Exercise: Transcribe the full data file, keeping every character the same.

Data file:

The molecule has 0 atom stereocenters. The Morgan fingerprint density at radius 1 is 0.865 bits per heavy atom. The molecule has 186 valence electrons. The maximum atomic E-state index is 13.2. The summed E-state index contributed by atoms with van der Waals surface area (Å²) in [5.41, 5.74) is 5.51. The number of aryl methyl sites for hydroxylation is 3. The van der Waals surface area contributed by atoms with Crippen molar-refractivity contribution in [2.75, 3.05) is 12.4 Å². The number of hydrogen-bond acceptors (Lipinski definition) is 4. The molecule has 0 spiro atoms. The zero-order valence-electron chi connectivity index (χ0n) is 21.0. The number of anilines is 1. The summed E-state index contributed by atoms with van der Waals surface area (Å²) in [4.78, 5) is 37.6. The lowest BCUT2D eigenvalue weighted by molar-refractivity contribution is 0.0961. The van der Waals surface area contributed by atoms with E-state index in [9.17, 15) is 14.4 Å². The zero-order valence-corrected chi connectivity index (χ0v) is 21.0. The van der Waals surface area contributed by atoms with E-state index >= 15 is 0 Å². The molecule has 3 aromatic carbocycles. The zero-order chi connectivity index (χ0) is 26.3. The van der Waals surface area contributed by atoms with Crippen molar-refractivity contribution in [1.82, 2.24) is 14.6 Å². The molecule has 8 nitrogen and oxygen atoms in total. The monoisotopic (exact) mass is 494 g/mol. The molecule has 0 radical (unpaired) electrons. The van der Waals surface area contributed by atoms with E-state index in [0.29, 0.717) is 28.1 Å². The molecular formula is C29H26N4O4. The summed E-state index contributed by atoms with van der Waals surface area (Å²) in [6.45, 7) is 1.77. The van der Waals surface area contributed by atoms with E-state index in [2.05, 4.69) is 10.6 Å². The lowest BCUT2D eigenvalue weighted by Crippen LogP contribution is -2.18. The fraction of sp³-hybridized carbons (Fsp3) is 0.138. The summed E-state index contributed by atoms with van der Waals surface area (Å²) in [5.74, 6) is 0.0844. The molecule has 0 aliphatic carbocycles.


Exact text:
The molecule has 0 atom stereocenters. The Morgan fingerprint density at radius 1 is 0.865 bits per heavy atom. The molecule has 186 valence electrons. The maximum atomic E-state index is 13.2. The summed E-state index contributed by atoms with van der Waals surface area (Å²) in [5.41, 5.74) is 5.51. The number of aryl methyl sites for hydroxylation is 3. The van der Waals surface area contributed by atoms with Crippen molar-refractivity contribution in [2.75, 3.05) is 12.4 Å². The number of hydrogen-bond acceptors (Lipinski definition) is 4. The molecule has 0 spiro atoms. The zero-order valence-electron chi connectivity index (χ0n) is 21.0. The number of anilines is 1. The summed E-state index contributed by atoms with van der Waals surface area (Å²) in [4.78, 5) is 37.6. The lowest BCUT2D eigenvalue weighted by molar-refractivity contribution is 0.0961. The van der Waals surface area contributed by atoms with E-state index in [9.17, 15) is 14.4 Å². The zero-order valence-corrected chi connectivity index (χ0v) is 21.0. The van der Waals surface area contributed by atoms with E-state index >= 15 is 0 Å². The molecule has 3 aromatic carbocycles. The zero-order chi connectivity index (χ0) is 26.3. The van der Waals surface area contributed by atoms with Crippen molar-refractivity contribution in [1.82, 2.24) is 14.6 Å². The molecule has 8 nitrogen and oxygen atoms in total. The monoisotopic (exact) mass is 494 g/mol. The molecule has 0 radical (unpaired) electrons. The van der Waals surface area contributed by atoms with E-state index in [0.29, 0.717) is 28.1 Å². The molecular formula is C29H26N4O4. The summed E-state index contributed by atoms with van der Waals surface area (Å²) in [6.45, 7) is 1.77. The van der Waals surface area contributed by atoms with E-state index in [2.05, 4.69) is 10.6 Å². The lowest BCUT2D eigenvalue weighted by Crippen LogP contribution is -2.18. The fraction of sp³-hybridized carbons (Fsp3) is 0.138. The summed E-state index contributed by atoms with van der Waals surface area (Å²) in [5.74, 6) is 0.0844. The molecule has 0 aliphatic carbocycles.